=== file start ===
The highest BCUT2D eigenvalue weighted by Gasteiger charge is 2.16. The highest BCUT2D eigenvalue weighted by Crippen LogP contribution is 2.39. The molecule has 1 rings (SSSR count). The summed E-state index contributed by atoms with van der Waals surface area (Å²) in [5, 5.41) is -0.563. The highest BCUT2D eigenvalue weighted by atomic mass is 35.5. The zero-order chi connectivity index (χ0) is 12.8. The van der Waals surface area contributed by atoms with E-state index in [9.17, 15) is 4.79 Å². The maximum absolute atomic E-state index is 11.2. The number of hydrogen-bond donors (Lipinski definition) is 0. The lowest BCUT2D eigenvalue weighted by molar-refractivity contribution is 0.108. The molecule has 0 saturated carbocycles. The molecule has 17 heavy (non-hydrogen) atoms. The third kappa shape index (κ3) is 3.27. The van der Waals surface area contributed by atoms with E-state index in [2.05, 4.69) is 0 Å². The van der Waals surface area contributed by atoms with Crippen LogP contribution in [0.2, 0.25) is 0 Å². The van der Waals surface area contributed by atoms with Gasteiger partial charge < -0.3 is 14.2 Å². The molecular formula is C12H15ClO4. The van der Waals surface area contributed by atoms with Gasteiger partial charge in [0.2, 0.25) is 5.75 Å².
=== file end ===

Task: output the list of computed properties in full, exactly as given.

The highest BCUT2D eigenvalue weighted by Gasteiger charge is 2.16. The highest BCUT2D eigenvalue weighted by Crippen LogP contribution is 2.39. The molecule has 1 rings (SSSR count). The summed E-state index contributed by atoms with van der Waals surface area (Å²) in [5, 5.41) is -0.563. The highest BCUT2D eigenvalue weighted by atomic mass is 35.5. The zero-order chi connectivity index (χ0) is 12.8. The van der Waals surface area contributed by atoms with E-state index in [9.17, 15) is 4.79 Å². The maximum absolute atomic E-state index is 11.2. The number of hydrogen-bond donors (Lipinski definition) is 0. The lowest BCUT2D eigenvalue weighted by molar-refractivity contribution is 0.108. The molecule has 0 saturated carbocycles. The molecule has 17 heavy (non-hydrogen) atoms. The third kappa shape index (κ3) is 3.27. The van der Waals surface area contributed by atoms with E-state index in [2.05, 4.69) is 0 Å². The van der Waals surface area contributed by atoms with Crippen LogP contribution in [0.2, 0.25) is 0 Å². The van der Waals surface area contributed by atoms with Gasteiger partial charge < -0.3 is 14.2 Å². The molecular formula is C12H15ClO4. The van der Waals surface area contributed by atoms with Gasteiger partial charge in [0.2, 0.25) is 5.75 Å².